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Despite UFC return, Georges St-Pierre still a part of MMAAA: ‘I am not a coward’

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Michael Bisping vs Georges St-Pierre Press Conference Esther Lin, MMA Fighting

Georges St-Pierre may officially be back under the UFC umbrella, but that hasn’t changed his desire to see change in the sport.

St-Pierre stated unequivocally Monday on The MMA Hour that despite his Octagon comeback, he remains a committed member and supporter of the Mixed Martial Arts Athletes Association (MMAAA), the fledging association launched by he and four other UFC fighters in November which seeks to level the playing field between the UFC and its athletes.

“A lot of guys are fighting and they’re still part of the association. One thing that I am not, I am not a coward,” St-Pierre explained. “And it’s not because I’m back in UFC that I’m going throw (away) all of these who had the courage to step up with me, and I’m going to let them down. I’m not like that.

“What I said was true, what I believe. I believe some of the fighters, they don’t have their fair share of the pie. And I still do believe it.”

St-Pierre, 35, was a founding member of the MMAAA, which launched last year with the support of fellow UFC fighters Cain Velasquez, Donald Cerrone, T.J. Dillashaw, and Tim Kennedy. The group announced its presence with a primary objective of bringing UFC fighters together under one association in order to improve the revenue disparity between athletes and the promotion, and ultimately negotiate a collective-bargaining agreement with the UFC.

Considering St-Pierre’s status as one of the most popular and successful fighters in the sport’s history, the former champion’s involvement with the MMAAA served as a signal to many observers that St-Pierre had given up his pursuit of finding common ground with the UFC in order to once again compete. But according to St-Pierre, that was never the case.

“I didn’t see the association as me not coming back,” St-Pierre said. “I see the association as something that could work with UFC for the benefit of the fighters. And I still believe it, as it is today. I don’t think it’s a bad thing for UFC. In long run, it would be a good thing. I believe fighters need to upgrade their status.

“The thing, too, is UFC is a business, and of course a lot of fighters, sometimes they’re not very well represented and they sign bad deals. It’s not the UFC’s fault if [fighters] sign bad deals. Sometimes it’s because they make the wrong choice themselves. If you’re in business and the guy is ready to sign for peanuts, that’s not necessarily the UFC’s fault sometimes. It’s the fighter’s fault. So I think it’s up to the fighters to take the initiative for themselves as well. It goes both ways. I think the association can be positive for both sides.”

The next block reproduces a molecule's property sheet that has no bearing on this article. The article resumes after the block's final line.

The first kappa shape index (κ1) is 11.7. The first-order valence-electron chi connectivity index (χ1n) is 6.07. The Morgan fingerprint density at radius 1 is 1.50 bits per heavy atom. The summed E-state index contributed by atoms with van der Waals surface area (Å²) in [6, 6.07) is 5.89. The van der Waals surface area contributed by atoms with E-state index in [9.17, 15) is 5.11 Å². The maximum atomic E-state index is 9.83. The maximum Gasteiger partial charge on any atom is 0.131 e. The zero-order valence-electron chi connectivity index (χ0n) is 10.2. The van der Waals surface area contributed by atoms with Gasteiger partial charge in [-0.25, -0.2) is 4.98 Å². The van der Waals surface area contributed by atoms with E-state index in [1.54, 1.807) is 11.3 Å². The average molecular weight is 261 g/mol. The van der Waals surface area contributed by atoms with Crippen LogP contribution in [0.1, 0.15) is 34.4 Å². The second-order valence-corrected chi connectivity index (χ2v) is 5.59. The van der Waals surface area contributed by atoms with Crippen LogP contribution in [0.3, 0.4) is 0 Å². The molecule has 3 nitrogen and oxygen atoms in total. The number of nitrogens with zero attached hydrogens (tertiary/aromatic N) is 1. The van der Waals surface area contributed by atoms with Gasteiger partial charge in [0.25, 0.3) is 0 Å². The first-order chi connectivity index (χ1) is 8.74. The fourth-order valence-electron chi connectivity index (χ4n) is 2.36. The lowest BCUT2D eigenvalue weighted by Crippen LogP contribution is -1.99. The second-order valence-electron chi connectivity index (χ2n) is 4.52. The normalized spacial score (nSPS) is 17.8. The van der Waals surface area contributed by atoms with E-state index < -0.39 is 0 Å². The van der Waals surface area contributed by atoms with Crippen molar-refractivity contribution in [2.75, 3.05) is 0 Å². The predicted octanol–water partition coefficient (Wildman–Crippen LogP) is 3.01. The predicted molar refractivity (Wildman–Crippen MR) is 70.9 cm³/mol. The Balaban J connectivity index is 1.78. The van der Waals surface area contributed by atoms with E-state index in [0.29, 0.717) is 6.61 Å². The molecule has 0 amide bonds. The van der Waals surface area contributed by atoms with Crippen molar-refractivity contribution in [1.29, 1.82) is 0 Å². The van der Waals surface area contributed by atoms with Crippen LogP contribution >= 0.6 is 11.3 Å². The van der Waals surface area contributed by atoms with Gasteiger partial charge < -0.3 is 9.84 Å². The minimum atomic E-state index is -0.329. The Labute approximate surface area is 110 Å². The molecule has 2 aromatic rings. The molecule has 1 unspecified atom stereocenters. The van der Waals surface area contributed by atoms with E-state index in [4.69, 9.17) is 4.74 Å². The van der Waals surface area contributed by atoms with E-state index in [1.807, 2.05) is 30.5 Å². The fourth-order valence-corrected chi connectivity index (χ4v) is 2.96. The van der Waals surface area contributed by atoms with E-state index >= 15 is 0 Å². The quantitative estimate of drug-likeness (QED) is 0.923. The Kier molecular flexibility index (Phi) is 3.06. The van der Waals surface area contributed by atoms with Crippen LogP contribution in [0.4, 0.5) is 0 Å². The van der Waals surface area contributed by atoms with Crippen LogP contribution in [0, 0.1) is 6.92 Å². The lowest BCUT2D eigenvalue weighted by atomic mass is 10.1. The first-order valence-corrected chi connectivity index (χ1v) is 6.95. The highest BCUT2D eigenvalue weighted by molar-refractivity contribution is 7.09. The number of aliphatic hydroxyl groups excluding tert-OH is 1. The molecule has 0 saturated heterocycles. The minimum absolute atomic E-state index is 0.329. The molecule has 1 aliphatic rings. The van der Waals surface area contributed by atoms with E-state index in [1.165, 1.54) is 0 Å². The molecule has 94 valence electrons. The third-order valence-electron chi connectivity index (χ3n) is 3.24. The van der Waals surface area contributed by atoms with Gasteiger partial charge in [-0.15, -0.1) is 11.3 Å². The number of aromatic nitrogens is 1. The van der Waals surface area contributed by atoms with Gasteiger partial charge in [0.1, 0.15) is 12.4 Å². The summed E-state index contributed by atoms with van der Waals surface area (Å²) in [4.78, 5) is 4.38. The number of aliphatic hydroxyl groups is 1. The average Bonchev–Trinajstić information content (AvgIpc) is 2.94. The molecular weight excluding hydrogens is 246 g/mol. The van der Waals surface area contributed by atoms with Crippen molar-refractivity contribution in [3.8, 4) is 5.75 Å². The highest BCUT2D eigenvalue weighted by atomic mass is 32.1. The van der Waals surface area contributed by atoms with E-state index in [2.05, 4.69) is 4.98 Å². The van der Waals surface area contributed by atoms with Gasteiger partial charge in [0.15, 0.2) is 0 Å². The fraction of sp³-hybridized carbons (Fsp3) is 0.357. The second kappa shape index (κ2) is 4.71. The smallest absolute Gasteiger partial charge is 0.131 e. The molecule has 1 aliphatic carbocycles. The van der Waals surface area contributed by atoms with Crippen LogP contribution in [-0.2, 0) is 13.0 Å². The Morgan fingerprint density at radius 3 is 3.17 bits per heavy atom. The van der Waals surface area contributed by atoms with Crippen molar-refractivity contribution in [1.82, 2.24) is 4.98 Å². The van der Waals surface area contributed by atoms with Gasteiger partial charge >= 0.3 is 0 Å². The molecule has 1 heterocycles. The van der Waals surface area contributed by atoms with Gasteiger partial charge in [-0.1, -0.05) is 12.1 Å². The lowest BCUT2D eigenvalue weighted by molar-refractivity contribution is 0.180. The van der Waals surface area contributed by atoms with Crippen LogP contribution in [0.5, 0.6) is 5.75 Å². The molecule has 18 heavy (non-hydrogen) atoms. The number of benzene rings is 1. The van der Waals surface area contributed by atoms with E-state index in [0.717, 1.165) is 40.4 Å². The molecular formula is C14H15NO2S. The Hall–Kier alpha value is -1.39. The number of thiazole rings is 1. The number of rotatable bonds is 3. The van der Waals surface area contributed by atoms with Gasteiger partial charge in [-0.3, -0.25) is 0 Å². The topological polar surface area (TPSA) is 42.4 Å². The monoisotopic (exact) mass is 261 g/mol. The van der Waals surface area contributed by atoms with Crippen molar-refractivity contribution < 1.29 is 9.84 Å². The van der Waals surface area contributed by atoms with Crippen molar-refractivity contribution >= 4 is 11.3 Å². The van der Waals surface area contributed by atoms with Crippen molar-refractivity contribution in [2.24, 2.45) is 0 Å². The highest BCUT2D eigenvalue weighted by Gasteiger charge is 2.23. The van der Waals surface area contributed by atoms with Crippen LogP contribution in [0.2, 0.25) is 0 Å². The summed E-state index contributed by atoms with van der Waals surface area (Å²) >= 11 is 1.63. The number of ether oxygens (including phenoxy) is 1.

St-Pierre speaks from experience when it comes to negotiating deals. The Canadian icon first announced his desire to return to MMA in June 2016, however it took more than nine months and a roller-coaster of ups and downs before a renegotiated contract could be finalized with the UFC.

St-Pierre said the deal he ultimately signed — a new four-fight contract that kicks off with a title shot against UFC middleweight champion Michael Bisping — was a way for he and the UFC to meet in the middle of both parties’ initial demands.

“To tell you truth, how it is, it’s not exactly what we wanted,” St-Pierre said. “It’s a little bit below what we really wanted in the beginning. But for the UFC, it’s more than what they were ready to give me. So we’re both unhappy in a way, which is the middle ground and I guess it’s a good thing. It’s like a settlement in court, right? If both parties are unhappy, I guess it’s a good thing.

“That’s how it is,” St-Pierre continued. “And also the love for the sport, I was excited, I wanted to be back. The emotional side of it made me go for it. We accepted the deal and I don’t regret it. I’m happy. I’m happy with what I do. If you ask me if it’s what we wanted originally, no it’s not; it’s a little bit low, but it’s still very good money, it’s still very close, and it’s apparently higher than what they were ready to give me. So like I said, we both made concessions on each part, not only on the one side, but on both sides, and that’s why the deal was made.”